Yahoo  Aug 16  Comment 
A funny thing happened between Aug. 16, 2012, when Apple (NASDAQ:AAPL) initiated a $2.65 quarterly dividend, its first since 1995, and today — Apple became a dividend stock. Since the company paid that first dividend, Apple’s stock shot up...
Motley Fool  Aug 16  Comment 
Don’t be fooled by this company’s high growth rates and low valuations.
Motley Fool  Aug 15  Comment 
Looking for growth investments? Take a look at TPI Composites, Baozun, and Tellurian.
Motley Fool  Aug 13  Comment 
If you've been looking to add some high-growth stocks to your portfolio, now's the time.
Motley Fool  Aug 9  Comment 
Heron Therapeutics and Intercept Pharmaceuticals could both produce market-crushing returns for investors over the next decade. Here's why.
MarketWatch  Aug 8  Comment 
Don’t call it a comeback in value, because it may not be.
Yahoo  Aug 6  Comment 
Both of these e-commerce facilitators are top growth stocks.


Overview: Growth investing is the philosophy of investing in a security that shows signs of above-average earnings growth as compared to its industry or the overall market, even if the security appears expensive from a price-to-earnings or price-to-book perspective.

Theory: In addition to above average earnings growth, the theory behind growth stock investing, as opposed to value investing, is that stocks breaking into new price highs have no overhead supply. Because there is no overhead supply with stocks breaking into new price highs, the stock runs into less resistance. [1]

People: William O'Neil, who is recognized as the father of growth stock investing[2] dubbed this phenomenon the "Great Market Paradox". O'Neil in his book "How To Make Money In Stocks" claims to have researched the greatest winning stocks, and developed the "CAN SLIM" system that is largely the basis of growth stock investing.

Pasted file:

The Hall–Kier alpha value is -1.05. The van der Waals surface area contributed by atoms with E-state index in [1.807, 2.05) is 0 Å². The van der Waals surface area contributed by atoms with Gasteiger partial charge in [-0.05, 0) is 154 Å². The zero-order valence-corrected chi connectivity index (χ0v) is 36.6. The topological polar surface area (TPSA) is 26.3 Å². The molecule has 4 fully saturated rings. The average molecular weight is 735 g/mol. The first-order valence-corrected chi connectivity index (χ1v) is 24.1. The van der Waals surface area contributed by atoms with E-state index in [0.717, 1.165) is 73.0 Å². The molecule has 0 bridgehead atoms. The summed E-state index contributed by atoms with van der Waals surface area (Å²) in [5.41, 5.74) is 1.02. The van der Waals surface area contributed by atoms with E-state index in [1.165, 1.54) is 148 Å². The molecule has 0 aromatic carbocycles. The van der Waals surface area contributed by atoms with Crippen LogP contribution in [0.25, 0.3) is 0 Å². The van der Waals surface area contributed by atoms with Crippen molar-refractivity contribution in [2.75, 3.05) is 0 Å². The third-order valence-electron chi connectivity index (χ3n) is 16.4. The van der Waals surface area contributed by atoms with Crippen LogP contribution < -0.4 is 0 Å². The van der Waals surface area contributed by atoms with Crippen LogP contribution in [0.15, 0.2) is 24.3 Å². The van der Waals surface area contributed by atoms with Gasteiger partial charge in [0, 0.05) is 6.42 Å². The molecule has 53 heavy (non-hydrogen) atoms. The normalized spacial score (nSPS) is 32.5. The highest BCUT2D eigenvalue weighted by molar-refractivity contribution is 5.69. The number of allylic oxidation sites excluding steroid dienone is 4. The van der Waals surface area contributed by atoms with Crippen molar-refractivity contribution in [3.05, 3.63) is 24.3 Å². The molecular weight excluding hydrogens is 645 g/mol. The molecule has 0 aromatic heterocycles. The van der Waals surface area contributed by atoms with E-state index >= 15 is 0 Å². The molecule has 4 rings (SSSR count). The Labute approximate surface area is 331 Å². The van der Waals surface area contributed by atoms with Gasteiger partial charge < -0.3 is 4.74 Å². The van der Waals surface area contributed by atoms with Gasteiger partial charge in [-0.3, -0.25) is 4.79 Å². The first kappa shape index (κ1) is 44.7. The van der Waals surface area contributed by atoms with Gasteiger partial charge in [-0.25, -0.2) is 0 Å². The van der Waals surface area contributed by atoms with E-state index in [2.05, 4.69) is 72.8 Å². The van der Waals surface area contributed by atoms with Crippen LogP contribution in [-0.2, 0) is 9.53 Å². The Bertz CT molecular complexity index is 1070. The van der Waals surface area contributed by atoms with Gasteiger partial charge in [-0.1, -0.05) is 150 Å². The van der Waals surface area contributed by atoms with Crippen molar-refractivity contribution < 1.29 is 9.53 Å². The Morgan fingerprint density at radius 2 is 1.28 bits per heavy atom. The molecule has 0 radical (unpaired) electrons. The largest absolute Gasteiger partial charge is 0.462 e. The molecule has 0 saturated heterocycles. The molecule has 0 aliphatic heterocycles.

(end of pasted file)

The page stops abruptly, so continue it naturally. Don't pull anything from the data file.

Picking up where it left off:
This style of investing is also called capital growth investing since growth investors seek to maximize capital gains, not income from dividends. Companies that generally fall under this category tend to be driven by new technologies and/or domination of a niche market.

Notable proponents of this strategy include Philip Arthur Fisher, Jim Slater, Peter Lynch and Warren Buffett, although the latter has often maintained that there is no theoretical difference between value investing and growth investing.

Wikinvest © 2006, 2007, 2008, 2009, 2010, 2011, 2012. Use of this site is subject to express Terms of Service, Privacy Policy, and Disclaimer. By continuing past this page, you agree to abide by these terms. Any information provided by Wikinvest, including but not limited to company data, competitors, business analysis, market share, sales revenues and other operating metrics, earnings call analysis, conference call transcripts, industry information, or price targets should not be construed as research, trading tips or recommendations, or investment advice and is provided with no warrants as to its accuracy. Stock market data, including US and International equity symbols, stock quotes, share prices, earnings ratios, and other fundamental data is provided by data partners. Stock market quotes delayed at least 15 minutes for NASDAQ, 20 mins for NYSE and AMEX. Market data by Xignite. See data providers for more details. Company names, products, services and branding cited herein may be trademarks or registered trademarks of their respective owners. The use of trademarks or service marks of another is not a representation that the other is affiliated with, sponsors, is sponsored by, endorses, or is endorsed by Wikinvest.
Powered by MediaWiki